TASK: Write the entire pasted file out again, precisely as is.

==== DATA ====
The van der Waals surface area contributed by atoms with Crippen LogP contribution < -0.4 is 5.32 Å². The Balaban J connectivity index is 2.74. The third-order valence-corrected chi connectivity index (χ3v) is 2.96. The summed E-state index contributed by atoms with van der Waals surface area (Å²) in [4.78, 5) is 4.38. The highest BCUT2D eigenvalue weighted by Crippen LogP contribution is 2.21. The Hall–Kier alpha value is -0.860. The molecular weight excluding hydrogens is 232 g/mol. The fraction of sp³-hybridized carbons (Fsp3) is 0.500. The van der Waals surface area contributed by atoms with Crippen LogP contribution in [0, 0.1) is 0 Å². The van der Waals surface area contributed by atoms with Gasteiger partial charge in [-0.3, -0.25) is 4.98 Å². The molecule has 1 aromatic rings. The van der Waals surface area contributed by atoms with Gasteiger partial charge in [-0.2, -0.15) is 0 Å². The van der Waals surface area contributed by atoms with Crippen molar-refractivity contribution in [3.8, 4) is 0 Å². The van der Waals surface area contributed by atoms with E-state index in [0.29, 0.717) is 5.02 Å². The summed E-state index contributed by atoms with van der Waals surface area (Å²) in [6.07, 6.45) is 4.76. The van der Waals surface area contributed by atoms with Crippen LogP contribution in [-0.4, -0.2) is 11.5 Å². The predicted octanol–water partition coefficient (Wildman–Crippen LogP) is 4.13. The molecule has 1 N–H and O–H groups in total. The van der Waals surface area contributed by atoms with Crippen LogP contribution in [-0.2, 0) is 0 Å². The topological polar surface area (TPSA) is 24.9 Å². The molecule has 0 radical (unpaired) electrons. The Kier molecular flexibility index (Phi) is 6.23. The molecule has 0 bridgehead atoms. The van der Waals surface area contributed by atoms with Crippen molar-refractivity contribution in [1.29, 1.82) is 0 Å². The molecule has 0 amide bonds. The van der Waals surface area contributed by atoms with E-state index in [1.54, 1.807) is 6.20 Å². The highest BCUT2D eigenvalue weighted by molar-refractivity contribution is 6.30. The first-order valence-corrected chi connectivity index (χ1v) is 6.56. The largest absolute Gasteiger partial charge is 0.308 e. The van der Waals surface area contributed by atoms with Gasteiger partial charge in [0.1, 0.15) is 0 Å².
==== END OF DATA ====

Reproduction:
The van der Waals surface area contributed by atoms with Crippen LogP contribution < -0.4 is 5.32 Å². The Balaban J connectivity index is 2.74. The third-order valence-corrected chi connectivity index (χ3v) is 2.96. The summed E-state index contributed by atoms with van der Waals surface area (Å²) in [4.78, 5) is 4.38. The highest BCUT2D eigenvalue weighted by Crippen LogP contribution is 2.21. The Hall–Kier alpha value is -0.860. The molecular weight excluding hydrogens is 232 g/mol. The fraction of sp³-hybridized carbons (Fsp3) is 0.500. The van der Waals surface area contributed by atoms with Crippen LogP contribution in [0, 0.1) is 0 Å². The van der Waals surface area contributed by atoms with Gasteiger partial charge in [-0.3, -0.25) is 4.98 Å². The molecule has 1 aromatic rings. The van der Waals surface area contributed by atoms with Gasteiger partial charge in [-0.2, -0.15) is 0 Å². The van der Waals surface area contributed by atoms with Crippen molar-refractivity contribution in [3.8, 4) is 0 Å². The van der Waals surface area contributed by atoms with E-state index in [0.29, 0.717) is 5.02 Å². The summed E-state index contributed by atoms with van der Waals surface area (Å²) in [6.07, 6.45) is 4.76. The van der Waals surface area contributed by atoms with Crippen LogP contribution in [-0.4, -0.2) is 11.5 Å². The predicted octanol–water partition coefficient (Wildman–Crippen LogP) is 4.13. The molecule has 1 N–H and O–H groups in total. The van der Waals surface area contributed by atoms with Crippen LogP contribution in [-0.2, 0) is 0 Å². The topological polar surface area (TPSA) is 24.9 Å². The molecule has 0 radical (unpaired) electrons. The Kier molecular flexibility index (Phi) is 6.23. The molecule has 0 bridgehead atoms. The van der Waals surface area contributed by atoms with Crippen molar-refractivity contribution in [1.29, 1.82) is 0 Å². The molecule has 0 amide bonds. The van der Waals surface area contributed by atoms with E-state index in [1.54, 1.807) is 6.20 Å². The highest BCUT2D eigenvalue weighted by molar-refractivity contribution is 6.30. The first-order valence-corrected chi connectivity index (χ1v) is 6.56. The largest absolute Gasteiger partial charge is 0.308 e. The van der Waals surface area contributed by atoms with Gasteiger partial charge in [0.1, 0.15) is 0 Å².